Stuff reporter Anuja Nadkarni takes a trip to the farm for a look at the hard work that goes into producing one of the nation's biggest exports: milk.
OPINION: I milked two cows last week.
A bog standard Auckland millennial, milked two cows in my jeans, puffer and rubber boots on a dairy farm.
Being the typical city slicker I am, for a moment I arrogantly thought to myself, "yeah, I could do this".
Could I though?
Could I wake up before the crack of dawn to milk hundreds of smelly, grunting cows every day? (Yeah, they grunt more than they 'moo'.)
Work hours, weekends, manage acres of land, protect my business from a cattle disease?
The smell on a farm could be described in a blind-smell test as one of two things I reckon, olive tapenade or cow s..t.
What was a novelty for me, is the money earner for nearly 50,000 farmers around the country.
Before my visit to a farm for this piece for our Milking It series, I had some preconceptions of what my farm visit would be like.
I expected a farmer, guarded from the media, unimpressed by our work and judging a couple of townies.
But I was probably judging them harder than they were, me.
The dairy farmer I met, Brian Gallagher, was nothing like I had expected.
I think he was too busy to fuss about what we were doing there, or worry about the questions we would ask.
He was proud of his farm and honest. Even on his take on climate change.
"We are the largest contributor of carbon, but we are also the largest industry in the country. You can't stop one without stopping the other," Gallagher said.
Gallagher has a 140 hectare farm in Patumahoe, and produces around 6000 litres of milk every day this time of year.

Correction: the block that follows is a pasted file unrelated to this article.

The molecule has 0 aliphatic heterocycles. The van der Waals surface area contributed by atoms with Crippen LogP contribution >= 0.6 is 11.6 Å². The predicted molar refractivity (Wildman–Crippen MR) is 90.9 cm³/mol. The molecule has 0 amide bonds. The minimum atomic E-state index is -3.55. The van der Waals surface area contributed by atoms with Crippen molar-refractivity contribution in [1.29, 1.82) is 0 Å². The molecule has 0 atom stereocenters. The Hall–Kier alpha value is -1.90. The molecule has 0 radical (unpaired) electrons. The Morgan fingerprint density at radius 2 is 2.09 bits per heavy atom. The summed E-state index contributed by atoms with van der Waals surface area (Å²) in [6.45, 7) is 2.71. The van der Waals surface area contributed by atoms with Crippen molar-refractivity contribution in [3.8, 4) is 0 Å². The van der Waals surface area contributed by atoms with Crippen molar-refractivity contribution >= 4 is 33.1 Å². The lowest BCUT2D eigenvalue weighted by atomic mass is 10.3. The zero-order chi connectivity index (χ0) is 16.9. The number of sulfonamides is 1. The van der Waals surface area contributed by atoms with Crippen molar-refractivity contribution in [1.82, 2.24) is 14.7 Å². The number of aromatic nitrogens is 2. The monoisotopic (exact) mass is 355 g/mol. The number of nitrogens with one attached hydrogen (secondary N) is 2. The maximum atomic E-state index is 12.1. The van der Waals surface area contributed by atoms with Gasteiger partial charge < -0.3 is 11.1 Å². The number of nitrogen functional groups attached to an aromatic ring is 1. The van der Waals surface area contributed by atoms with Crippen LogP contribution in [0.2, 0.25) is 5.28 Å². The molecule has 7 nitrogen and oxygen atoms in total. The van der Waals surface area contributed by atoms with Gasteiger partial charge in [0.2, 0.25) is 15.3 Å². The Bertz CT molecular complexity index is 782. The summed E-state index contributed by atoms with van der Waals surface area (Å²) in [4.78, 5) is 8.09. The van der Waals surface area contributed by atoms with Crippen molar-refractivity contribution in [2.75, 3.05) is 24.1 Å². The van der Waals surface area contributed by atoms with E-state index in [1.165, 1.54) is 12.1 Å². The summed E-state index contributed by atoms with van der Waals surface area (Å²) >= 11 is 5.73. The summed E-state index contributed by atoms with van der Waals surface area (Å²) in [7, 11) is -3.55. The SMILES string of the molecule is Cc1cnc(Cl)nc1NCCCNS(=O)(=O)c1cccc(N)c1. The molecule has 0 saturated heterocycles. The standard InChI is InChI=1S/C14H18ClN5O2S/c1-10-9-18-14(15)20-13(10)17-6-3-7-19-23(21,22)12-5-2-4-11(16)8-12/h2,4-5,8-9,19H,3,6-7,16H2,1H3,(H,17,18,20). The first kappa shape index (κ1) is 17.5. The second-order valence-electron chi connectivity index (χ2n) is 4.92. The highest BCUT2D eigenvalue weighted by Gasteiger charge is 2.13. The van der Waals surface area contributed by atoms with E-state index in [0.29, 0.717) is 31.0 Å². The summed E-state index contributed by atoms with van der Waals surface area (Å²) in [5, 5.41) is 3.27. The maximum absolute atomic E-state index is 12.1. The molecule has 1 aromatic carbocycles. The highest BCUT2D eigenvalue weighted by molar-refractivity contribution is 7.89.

It's always been a family business, Gallagher said, even though he didn't actually want to become a farmer himself.
"When I grew up, there was an assumption that probably the ones that aren't the brightest took up a career in agriculture," Gallagher said.
He said things had changed significantly since then. A mobile app can now turn the sprinklers on, it can also track the health of each cow and gestation period.
"You can study it at university. It's seen as a business now, it's a big business, and we need the smartest and the brightest to come through into the industry."
It is. The centuries-old practice is the country's biggest export earner.
New Zealand is the world's largest exporter of dairy products. Last year dairy farming earned the country more than $13 billion.
Fonterra collects 82 per cent of New Zealand's milk, meaning there's a very high chance the milk you poured on your cereal went through a Fonterra factory at some point.
So as you pour it out, next time take a moment to think of Brian.
He's humble and hard-working. He cares about the environment. And he loves his cows.
But I don't know how he stands the smell.